Date: September 1, 2016

I got quoted in FT

So, I got quoted in FT on On Chinese alliance formation and militarisation.

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Read the whole thing HERE and let me know what you think?

How Paul LePage’s 2010, 14 campaigns previewed Trump

If you want to know how the Republican Party became conditioned and tolerate and nominate Donald Trump, look at the northeasternmost state in the union, Maine, and its Republican governor, Paul LePage.

An angry racist who makes deranged and violent comments, LePage’s approval rating has been plummeting since a series of racist comments he has made this year. In August he sent went on a profanity-filled tirade to a Democratic lawmaker’s answering machine, and then he held a press conference in which he said, “[T]he enemy right now, the overwhelming majority right now coming in are people of color or people of Hispanic origin. I can’t help that. I just can’t help it. Those are the facts.” In January LePage said that black drug dealers were coming from “Connecticut and New York” and “impregnat[ing] a young, white girl before they leave.”

Now that he’s been exposed as a terrible politician, on top of a racist, and become an embarrassment to the GOP, it’s hard to think how he was once considered a rising star. But as recently as just two years ago, the Republican Governors Association featured LePage in a video in their “American Comeback” series.

Republicans gushed over him for his “political incorrectness,” the fact that he talked like an “average Joe,” his unapologetic campaign against welfare, and the fact that he “took on” the media. In short, many of the same things they like(d) about Trump.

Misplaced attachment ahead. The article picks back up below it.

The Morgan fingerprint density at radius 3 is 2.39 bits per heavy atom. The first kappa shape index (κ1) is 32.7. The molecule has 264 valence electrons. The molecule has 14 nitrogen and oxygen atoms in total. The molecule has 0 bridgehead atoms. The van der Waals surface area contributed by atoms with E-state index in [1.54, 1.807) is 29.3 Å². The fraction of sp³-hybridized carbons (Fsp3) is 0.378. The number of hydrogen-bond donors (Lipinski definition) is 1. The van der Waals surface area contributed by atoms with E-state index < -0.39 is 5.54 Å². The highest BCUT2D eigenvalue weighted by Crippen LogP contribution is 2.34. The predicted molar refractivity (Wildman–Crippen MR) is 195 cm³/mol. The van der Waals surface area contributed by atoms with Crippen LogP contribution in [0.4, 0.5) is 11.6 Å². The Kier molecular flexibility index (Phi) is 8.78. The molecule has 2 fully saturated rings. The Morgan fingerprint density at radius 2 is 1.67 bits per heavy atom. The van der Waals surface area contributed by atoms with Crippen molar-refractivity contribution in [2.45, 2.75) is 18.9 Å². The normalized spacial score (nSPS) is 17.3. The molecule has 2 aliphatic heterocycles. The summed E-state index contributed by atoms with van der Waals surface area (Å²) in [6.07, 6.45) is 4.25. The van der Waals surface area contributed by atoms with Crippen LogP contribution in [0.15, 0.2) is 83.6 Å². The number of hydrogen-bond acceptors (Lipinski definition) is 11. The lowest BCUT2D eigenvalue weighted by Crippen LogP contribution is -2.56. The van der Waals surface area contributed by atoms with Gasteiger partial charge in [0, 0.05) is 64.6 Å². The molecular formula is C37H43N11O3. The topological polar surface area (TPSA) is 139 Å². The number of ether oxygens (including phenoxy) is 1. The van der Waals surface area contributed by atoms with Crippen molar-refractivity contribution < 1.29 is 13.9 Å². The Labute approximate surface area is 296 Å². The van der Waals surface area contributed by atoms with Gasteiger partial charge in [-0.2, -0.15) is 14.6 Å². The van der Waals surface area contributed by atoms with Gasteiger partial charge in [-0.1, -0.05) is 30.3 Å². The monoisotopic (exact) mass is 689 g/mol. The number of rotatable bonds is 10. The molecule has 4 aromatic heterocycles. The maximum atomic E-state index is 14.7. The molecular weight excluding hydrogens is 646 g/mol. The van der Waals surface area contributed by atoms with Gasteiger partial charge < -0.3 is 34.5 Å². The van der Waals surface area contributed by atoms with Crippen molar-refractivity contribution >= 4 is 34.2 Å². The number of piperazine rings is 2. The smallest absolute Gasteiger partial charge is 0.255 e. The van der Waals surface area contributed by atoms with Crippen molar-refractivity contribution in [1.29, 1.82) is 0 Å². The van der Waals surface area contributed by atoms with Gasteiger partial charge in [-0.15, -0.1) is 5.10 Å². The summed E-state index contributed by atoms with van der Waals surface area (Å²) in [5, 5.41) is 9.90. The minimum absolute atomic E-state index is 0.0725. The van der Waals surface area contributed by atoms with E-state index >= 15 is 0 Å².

A 2014 article by Jay Nordlinger in National Review highlights some of those points and foreshadows the racism he would unleash a few years later.

The article “Maine Journal, Part III,” part of a series, opens with some claims about a prescription drug abuse “crisis” reportedly taking place in Maine, the very thing that has been bemoaned by white Trump supporters when it happens in small white-majority towns. You can hear overtures of LePage’s comments about drug dealers in Nordlinger’s nut graph: “Dealers from Brooklyn and other such places find a ready market here.”

Coming from where? Brooklyn? Just like LePage, Nordlinger subtly blamed the crisis on out-of-state dealers. (The article doesn’t point to any numbers on the source of the drugs, or where the dealers are coming from. It doesn’t mention how many dealers are Maine natives or how many Maine natives go to other states to sell drugs. Naming New York or a specific borough of New York that isn’t Manhattan, well, one can only speculate…)

Much of the article is written in bullet points. In one, Nordlinger wrote, “Traveling around Maine, and hearing about it, I think, “This is a textbook example of what Charles Murray is talking about.” Two years ago, the famed political scientist wrote Coming Apart: The State of White America, 1960–2010.”

As can be seen from the title of Murray’s book, Murray’s book was focused specifically on white people. Why should race be such a factor? In Murray’s case (and perhaps other conservatives), he had been attacked as racist by liberals for a previous book of his, The Bell Curve, that posited differences in IQs across America were linked in part to genetics. By limiting his critique to white Americans, he could avoid such critiques this time around. Also, it is arguable that white poverty is, in and of itself, an underexplored issue, as such issues as drug abuse are more often associated with “the black community” (both by humanitarians who want to help stop it and by racists). One problem with focusing on drug abuse by white Americans, however, is the potential for double standards to exist where sympathy is heaped on white drug users, that isn’t shown for black drug users, and blame is thrown on “guys with the name D-Money, Smothie, Shifty … who come to Maine from New York and Connecticut … and impregnate a young, white girl before they leave” (in the words of LePage).

Nordlinger wrote

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